Museums in the age of the mega-collector: Can public institutions compete? – WSJ Blogs

PRIVATE COLLECTION FOUNDATIONS ART PRIZES MARKET

In January 2012, The Wall Street Journal interviewed Siu Li Tan, an assistant director and curator for the Singapore Art Museum (SAM), who talked about the importance of private collectors and their unique role in shaping the Asian art community.

Sheba Chhacchi, 'Winged Pilgrims II', 2006, mixed media. Part of "The Collectors Show: Chimera" exhibition of contemporary Asian art at the Singapore Art Museum. The exhibition will end on 25 March 2012.

From The Wall Street Journal,

I [Siu Li Tan] have been watching with interest the recent mushrooming of private museums and art foundations across Asia. Some of these have been established with very clear aims and ambitions in mind: Besides serving as an exhibition platform for new art forms, these private museums or foundations are also committed to nurturing an appreciation and understanding of contemporary art with their education and outreach initiatives.


At the same time, however, a number of other private museums exist purely to house their founders’  expansive collections, and are not exactly accessible to the public. This is where an institution like SAM can play a role in bringing together, in a single venue, important or interesting works of art drawn from these private collections.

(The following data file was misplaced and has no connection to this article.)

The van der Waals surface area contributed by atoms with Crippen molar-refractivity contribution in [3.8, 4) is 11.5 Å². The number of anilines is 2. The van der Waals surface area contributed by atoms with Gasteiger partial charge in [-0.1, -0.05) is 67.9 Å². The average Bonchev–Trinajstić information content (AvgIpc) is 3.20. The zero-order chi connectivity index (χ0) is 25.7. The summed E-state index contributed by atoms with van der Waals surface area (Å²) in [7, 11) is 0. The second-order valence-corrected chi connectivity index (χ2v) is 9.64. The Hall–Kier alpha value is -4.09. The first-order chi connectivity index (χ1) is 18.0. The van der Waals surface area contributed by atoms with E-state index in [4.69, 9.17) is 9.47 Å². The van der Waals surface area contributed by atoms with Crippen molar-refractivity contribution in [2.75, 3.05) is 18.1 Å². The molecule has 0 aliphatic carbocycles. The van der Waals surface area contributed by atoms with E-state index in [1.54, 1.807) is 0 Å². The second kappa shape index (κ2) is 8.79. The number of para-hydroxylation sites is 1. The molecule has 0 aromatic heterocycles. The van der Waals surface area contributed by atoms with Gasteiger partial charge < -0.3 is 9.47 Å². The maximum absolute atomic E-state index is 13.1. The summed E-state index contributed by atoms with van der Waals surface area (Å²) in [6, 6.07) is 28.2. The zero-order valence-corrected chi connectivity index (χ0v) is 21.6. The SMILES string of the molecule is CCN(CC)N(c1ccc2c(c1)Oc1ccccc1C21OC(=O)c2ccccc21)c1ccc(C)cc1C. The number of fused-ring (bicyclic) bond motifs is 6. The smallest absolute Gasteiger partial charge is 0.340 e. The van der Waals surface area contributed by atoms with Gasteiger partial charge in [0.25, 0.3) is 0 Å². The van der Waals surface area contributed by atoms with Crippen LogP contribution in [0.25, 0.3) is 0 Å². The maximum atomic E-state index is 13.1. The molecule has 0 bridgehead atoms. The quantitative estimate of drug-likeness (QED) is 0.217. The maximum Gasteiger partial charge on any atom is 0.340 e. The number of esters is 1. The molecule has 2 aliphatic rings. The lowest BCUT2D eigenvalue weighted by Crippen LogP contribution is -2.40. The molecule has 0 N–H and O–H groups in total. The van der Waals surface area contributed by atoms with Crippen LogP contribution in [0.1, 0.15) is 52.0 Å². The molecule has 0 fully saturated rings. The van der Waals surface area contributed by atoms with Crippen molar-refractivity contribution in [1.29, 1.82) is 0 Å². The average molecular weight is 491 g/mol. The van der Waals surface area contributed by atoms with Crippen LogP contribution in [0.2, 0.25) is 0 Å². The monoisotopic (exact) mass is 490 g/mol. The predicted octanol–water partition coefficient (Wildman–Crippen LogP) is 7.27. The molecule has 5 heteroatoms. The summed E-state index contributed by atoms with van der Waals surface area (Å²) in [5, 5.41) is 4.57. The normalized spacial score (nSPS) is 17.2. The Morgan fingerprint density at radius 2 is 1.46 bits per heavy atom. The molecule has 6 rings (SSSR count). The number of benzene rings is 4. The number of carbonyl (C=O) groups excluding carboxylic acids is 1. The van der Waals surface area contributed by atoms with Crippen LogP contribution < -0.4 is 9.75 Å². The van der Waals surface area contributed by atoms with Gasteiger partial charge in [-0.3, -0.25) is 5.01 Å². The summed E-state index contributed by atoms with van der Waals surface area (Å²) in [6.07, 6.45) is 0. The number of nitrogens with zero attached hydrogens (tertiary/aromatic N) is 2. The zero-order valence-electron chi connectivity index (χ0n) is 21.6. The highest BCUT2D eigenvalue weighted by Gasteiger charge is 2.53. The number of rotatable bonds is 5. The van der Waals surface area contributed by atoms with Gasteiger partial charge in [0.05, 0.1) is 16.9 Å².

It remains to be seen how this recent trend of private museums develops in this region, for it has enormous potential to shape the contemporary art scene, given the lack of public art institutions with the means and/or inclination to exhibit contemporary art. I can’t help but think about the FACE (Foundation of Arts for a Contemporary Europe) model, where an alliance of art foundations established by private collectors organises exhibitions which draw on works from their collections and which travel around the different country venues. Imagine what a similar model could do for contemporary art in Asia.

Tan goes on to comment that museums are largely priced out of contemporary art acquisitions, which greatly affects institutions in Asian countries where art philanthropy and donation are less common. However, collectors are adapting to this non-traditional situation and are finding ways to provide access to their collections and their wealth. In China, leading contemporary art collector Uli Sigg founded the Chinese Contemporary Art Awards to provide stronger institutional support for contemporary artists in the country, and Art Radar also noted the increase in private museums in Asia as part of our contemporary Asian art trends series.

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